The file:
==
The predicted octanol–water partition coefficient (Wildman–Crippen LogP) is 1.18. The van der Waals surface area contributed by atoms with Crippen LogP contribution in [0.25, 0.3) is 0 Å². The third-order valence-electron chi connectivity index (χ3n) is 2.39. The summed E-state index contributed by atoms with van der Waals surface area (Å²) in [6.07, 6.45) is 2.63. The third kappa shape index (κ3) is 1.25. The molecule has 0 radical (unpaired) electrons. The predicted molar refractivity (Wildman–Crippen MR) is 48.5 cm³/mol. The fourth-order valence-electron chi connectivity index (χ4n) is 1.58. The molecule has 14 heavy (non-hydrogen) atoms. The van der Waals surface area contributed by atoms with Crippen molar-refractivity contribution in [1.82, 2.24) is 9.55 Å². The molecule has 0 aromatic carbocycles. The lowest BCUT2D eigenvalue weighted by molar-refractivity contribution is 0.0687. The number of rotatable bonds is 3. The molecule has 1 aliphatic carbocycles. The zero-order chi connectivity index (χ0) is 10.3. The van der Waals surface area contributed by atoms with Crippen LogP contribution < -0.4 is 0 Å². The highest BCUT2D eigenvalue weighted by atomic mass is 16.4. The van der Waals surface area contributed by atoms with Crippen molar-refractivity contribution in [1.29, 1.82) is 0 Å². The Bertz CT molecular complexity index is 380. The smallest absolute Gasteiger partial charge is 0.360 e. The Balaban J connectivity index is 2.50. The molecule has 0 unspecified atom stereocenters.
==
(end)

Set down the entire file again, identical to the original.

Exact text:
The predicted octanol–water partition coefficient (Wildman–Crippen LogP) is 1.18. The van der Waals surface area contributed by atoms with Crippen LogP contribution in [0.25, 0.3) is 0 Å². The third-order valence-electron chi connectivity index (χ3n) is 2.39. The summed E-state index contributed by atoms with van der Waals surface area (Å²) in [6.07, 6.45) is 2.63. The third kappa shape index (κ3) is 1.25. The molecule has 0 radical (unpaired) electrons. The predicted molar refractivity (Wildman–Crippen MR) is 48.5 cm³/mol. The fourth-order valence-electron chi connectivity index (χ4n) is 1.58. The molecule has 14 heavy (non-hydrogen) atoms. The van der Waals surface area contributed by atoms with Crippen molar-refractivity contribution in [1.82, 2.24) is 9.55 Å². The molecule has 0 aromatic carbocycles. The lowest BCUT2D eigenvalue weighted by molar-refractivity contribution is 0.0687. The number of rotatable bonds is 3. The molecule has 1 aliphatic carbocycles. The zero-order chi connectivity index (χ0) is 10.3. The van der Waals surface area contributed by atoms with Crippen LogP contribution < -0.4 is 0 Å². The highest BCUT2D eigenvalue weighted by atomic mass is 16.4. The van der Waals surface area contributed by atoms with Crippen molar-refractivity contribution in [1.29, 1.82) is 0 Å². The Bertz CT molecular complexity index is 380. The smallest absolute Gasteiger partial charge is 0.360 e. The Balaban J connectivity index is 2.50. The molecule has 0 unspecified atom stereocenters.